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Journal of Applied Genetics

, Volume 59, Issue 3, pp 335–344 | Cite as

Genome-wide association study on chicken carcass traits using sequence data imputed from SNP array

  • Shuwen Huang
  • Yingting He
  • Shaopan Ye
  • Jiaying Wang
  • Xiaolong Yuan
  • Hao Zhang
  • Jiaqi Li
  • Xiquan Zhang
  • Zhe Zhang
Animal Genetics • Original Paper

Abstract

Chicken carcass traits are economically important for the chicken industry. Detecting which genes affect chicken carcass traits is of great benefit to the genetic improvement of this important agricultural species. To investigate the genetic mechanism of carcass traits in chickens, we carried out a genome-wide association study (GWAS). A total of 435 Chinese indigenous chickens were phenotyped for carcass weight (CW), eviscerated weight with giblets (EWG), and eviscerated weight (EW) after slaughter at 91 days and were genotyped using a 600-K single nucleotide polymorphism (SNP) genotyping array. Twenty-four birds were selected for sequencing, and the 600 K SNP panel data were imputed to sequence data with the 24 birds as the reference. Univariate GWASs were performed with GEMMA software using the whole genome sequence data imputed from SNP chip data. Finally, 3, 25, and 63 suggestively significant SNPs were identified to be associated with carcass weight (CW), eviscerated weight with giblets (EWG), and eviscerated weight (EW), respectively. Six candidate genes, RNF219, SCEL, MYCBP2, ETS1, APLP2, and PRDM10 were detected. SCEL and MYCBP2 were potentially associated with these three traits, RNF219 and APLP2 were potentially associated with EWG and EW, and ETS1 and PRDM10 were only potentially associated with EWG and EW, respectively. Compared with forefathers’ research, 10 reported QTLs associated with CW were located within a 5-Mb distance near the SNPs with P value lower than 1×10−5. This study enriched the knowledge of the genetic mechanisms of chicken carcass traits.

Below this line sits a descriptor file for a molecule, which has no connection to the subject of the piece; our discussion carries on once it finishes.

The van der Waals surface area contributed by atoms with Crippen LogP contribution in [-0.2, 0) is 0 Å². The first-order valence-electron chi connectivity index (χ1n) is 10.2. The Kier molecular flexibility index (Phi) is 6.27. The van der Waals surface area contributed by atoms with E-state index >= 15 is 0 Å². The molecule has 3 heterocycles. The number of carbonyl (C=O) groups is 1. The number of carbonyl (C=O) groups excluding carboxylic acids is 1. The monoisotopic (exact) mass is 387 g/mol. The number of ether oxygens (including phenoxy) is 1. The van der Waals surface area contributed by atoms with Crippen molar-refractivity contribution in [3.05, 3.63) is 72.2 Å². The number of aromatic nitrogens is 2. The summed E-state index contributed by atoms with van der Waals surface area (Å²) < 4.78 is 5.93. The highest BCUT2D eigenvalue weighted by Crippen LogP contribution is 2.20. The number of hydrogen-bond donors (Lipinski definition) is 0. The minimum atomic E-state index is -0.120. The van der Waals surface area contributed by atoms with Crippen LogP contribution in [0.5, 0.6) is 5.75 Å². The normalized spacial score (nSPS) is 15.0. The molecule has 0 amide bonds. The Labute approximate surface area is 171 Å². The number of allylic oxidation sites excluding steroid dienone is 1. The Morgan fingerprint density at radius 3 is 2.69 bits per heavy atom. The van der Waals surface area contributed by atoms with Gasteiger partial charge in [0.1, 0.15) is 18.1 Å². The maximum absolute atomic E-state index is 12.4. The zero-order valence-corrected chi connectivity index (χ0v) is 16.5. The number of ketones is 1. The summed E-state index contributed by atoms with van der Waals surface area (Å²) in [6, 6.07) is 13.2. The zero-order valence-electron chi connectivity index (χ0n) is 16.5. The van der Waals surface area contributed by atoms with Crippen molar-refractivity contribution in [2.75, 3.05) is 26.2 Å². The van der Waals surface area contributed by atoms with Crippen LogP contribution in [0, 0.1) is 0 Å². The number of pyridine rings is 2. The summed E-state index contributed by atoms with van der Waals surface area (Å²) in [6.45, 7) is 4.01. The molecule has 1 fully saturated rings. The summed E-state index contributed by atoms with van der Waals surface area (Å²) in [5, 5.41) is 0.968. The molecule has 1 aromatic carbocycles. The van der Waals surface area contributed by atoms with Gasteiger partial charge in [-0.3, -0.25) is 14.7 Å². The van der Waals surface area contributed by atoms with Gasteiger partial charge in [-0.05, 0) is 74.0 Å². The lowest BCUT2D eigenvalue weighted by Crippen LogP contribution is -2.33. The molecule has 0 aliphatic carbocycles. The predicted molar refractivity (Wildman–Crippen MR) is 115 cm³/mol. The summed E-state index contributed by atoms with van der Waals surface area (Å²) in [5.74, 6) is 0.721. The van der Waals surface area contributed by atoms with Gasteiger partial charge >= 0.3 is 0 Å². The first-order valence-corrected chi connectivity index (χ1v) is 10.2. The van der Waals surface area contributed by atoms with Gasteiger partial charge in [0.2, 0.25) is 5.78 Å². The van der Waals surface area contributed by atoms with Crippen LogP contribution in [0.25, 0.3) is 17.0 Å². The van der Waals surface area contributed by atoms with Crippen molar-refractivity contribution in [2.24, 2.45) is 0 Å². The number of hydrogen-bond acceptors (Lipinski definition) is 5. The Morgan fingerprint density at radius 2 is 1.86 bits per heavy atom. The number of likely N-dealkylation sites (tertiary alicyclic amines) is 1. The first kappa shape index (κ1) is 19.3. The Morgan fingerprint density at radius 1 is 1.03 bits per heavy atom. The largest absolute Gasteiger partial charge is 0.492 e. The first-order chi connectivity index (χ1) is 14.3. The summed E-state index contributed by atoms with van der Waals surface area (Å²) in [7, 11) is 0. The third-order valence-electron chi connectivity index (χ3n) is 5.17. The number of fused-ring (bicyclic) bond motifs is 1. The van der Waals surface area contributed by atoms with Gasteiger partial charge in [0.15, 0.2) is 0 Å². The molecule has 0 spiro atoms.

Keywords

Chicken GWAS Imputation Sequence data Carcass traits 

Notes

Funding

This study was funded by the National Natural Science Foundation of China (31772556), the earmarked fund for China Agriculture Research System (CARS-41), the S&T Planning Project of Guangdong (2015A020209159), and the Pearl River S&T Nova Program of Guangzhou (201506010027).

Compliance with ethical standards

Conflict of interest

The authors declare that they have no competing interests.

Ethical approval

The experimental procedures used in this study met the guidelines of the Animal Care and Use Committee of the South China Agricultural University (SCAU) (Guangzhou, People’s Republic of China). All animal experiments of this study were approved by the Animal Care and Use Committee of the SCAU with approval number SCAU#0017. All efforts were made to minimize animal suffering.

Supplementary material

13353_2018_448_MOESM1_ESM.docx (3.6 mb)
ESM 1 (DOCX 3679 kb)

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Copyright information

© Institute of Plant Genetics, Polish Academy of Sciences, Poznan 2018

Authors and Affiliations

  1. 1.Guangdong Provincial Key Lab of Agro-Animal Genomics and Molecular Breeding, College of Animal ScienceSouth China Agricultural UniversityGuangzhouChina

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